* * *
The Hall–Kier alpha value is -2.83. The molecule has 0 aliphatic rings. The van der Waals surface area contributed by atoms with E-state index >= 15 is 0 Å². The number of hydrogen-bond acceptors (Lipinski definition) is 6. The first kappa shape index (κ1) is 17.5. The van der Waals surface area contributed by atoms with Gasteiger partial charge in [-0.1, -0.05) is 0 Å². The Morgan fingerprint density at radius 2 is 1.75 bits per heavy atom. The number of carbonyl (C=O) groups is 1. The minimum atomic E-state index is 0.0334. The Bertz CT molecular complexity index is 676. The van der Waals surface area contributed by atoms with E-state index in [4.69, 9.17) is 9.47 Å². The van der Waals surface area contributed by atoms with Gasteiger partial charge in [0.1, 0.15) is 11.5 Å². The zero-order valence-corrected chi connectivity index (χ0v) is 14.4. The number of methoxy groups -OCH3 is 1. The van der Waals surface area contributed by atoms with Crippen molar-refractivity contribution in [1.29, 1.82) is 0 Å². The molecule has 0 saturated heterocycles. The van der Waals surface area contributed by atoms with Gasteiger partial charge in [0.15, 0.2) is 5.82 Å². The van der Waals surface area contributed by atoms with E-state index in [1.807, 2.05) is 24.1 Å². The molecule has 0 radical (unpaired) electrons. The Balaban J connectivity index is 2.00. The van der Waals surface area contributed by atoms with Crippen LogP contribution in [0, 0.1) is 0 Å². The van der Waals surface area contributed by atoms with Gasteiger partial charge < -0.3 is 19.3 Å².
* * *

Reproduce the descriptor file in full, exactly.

The Hall–Kier alpha value is -2.83. The molecule has 0 aliphatic rings. The van der Waals surface area contributed by atoms with E-state index >= 15 is 0 Å². The number of hydrogen-bond acceptors (Lipinski definition) is 6. The first kappa shape index (κ1) is 17.5. The van der Waals surface area contributed by atoms with Gasteiger partial charge in [-0.1, -0.05) is 0 Å². The Morgan fingerprint density at radius 2 is 1.75 bits per heavy atom. The number of carbonyl (C=O) groups is 1. The minimum atomic E-state index is 0.0334. The Bertz CT molecular complexity index is 676. The van der Waals surface area contributed by atoms with E-state index in [4.69, 9.17) is 9.47 Å². The van der Waals surface area contributed by atoms with Gasteiger partial charge in [0.1, 0.15) is 11.5 Å². The zero-order valence-corrected chi connectivity index (χ0v) is 14.4. The number of methoxy groups -OCH3 is 1. The van der Waals surface area contributed by atoms with Crippen molar-refractivity contribution in [1.29, 1.82) is 0 Å². The molecule has 0 saturated heterocycles. The van der Waals surface area contributed by atoms with Gasteiger partial charge in [0.15, 0.2) is 5.82 Å². The van der Waals surface area contributed by atoms with E-state index in [1.807, 2.05) is 24.1 Å². The molecule has 0 radical (unpaired) electrons. The Balaban J connectivity index is 2.00. The van der Waals surface area contributed by atoms with Crippen LogP contribution in [0, 0.1) is 0 Å². The van der Waals surface area contributed by atoms with Gasteiger partial charge < -0.3 is 19.3 Å².